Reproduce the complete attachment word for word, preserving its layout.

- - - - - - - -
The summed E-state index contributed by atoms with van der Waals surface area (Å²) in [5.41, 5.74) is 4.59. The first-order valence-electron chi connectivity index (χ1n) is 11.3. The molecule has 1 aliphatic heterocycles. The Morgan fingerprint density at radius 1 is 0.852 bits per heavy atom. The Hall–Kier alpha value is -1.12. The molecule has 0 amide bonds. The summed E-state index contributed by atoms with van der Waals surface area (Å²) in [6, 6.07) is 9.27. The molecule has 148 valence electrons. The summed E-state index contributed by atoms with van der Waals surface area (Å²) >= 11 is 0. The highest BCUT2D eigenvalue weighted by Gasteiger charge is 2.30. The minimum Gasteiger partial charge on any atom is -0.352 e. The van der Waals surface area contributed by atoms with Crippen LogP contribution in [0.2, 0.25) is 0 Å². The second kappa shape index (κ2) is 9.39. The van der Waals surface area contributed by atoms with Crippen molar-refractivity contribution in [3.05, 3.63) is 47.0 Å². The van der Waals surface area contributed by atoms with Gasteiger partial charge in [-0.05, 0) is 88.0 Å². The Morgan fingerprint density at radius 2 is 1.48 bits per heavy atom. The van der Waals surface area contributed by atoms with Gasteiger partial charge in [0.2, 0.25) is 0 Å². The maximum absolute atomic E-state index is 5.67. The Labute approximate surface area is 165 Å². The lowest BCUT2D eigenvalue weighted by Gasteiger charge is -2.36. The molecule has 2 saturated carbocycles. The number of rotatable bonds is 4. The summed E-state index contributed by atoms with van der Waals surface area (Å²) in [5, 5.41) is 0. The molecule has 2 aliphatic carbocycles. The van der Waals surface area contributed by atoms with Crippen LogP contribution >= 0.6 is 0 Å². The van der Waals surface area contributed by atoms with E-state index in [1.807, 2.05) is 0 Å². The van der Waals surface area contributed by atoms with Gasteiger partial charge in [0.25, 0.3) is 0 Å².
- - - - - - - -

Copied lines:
The summed E-state index contributed by atoms with van der Waals surface area (Å²) in [5.41, 5.74) is 4.59. The first-order valence-electron chi connectivity index (χ1n) is 11.3. The molecule has 1 aliphatic heterocycles. The Morgan fingerprint density at radius 1 is 0.852 bits per heavy atom. The Hall–Kier alpha value is -1.12. The molecule has 0 amide bonds. The summed E-state index contributed by atoms with van der Waals surface area (Å²) in [6, 6.07) is 9.27. The molecule has 148 valence electrons. The summed E-state index contributed by atoms with van der Waals surface area (Å²) >= 11 is 0. The highest BCUT2D eigenvalue weighted by Gasteiger charge is 2.30. The minimum Gasteiger partial charge on any atom is -0.352 e. The van der Waals surface area contributed by atoms with Crippen LogP contribution in [0.2, 0.25) is 0 Å². The second kappa shape index (κ2) is 9.39. The van der Waals surface area contributed by atoms with Crippen molar-refractivity contribution in [3.05, 3.63) is 47.0 Å². The van der Waals surface area contributed by atoms with Gasteiger partial charge in [-0.05, 0) is 88.0 Å². The Morgan fingerprint density at radius 2 is 1.48 bits per heavy atom. The van der Waals surface area contributed by atoms with Gasteiger partial charge in [0.2, 0.25) is 0 Å². The maximum absolute atomic E-state index is 5.67. The Labute approximate surface area is 165 Å². The lowest BCUT2D eigenvalue weighted by Gasteiger charge is -2.36. The molecule has 2 saturated carbocycles. The number of rotatable bonds is 4. The summed E-state index contributed by atoms with van der Waals surface area (Å²) in [5, 5.41) is 0. The molecule has 2 aliphatic carbocycles. The van der Waals surface area contributed by atoms with Crippen LogP contribution >= 0.6 is 0 Å². The van der Waals surface area contributed by atoms with E-state index in [1.807, 2.05) is 0 Å². The van der Waals surface area contributed by atoms with Gasteiger partial charge in [0.25, 0.3) is 0 Å².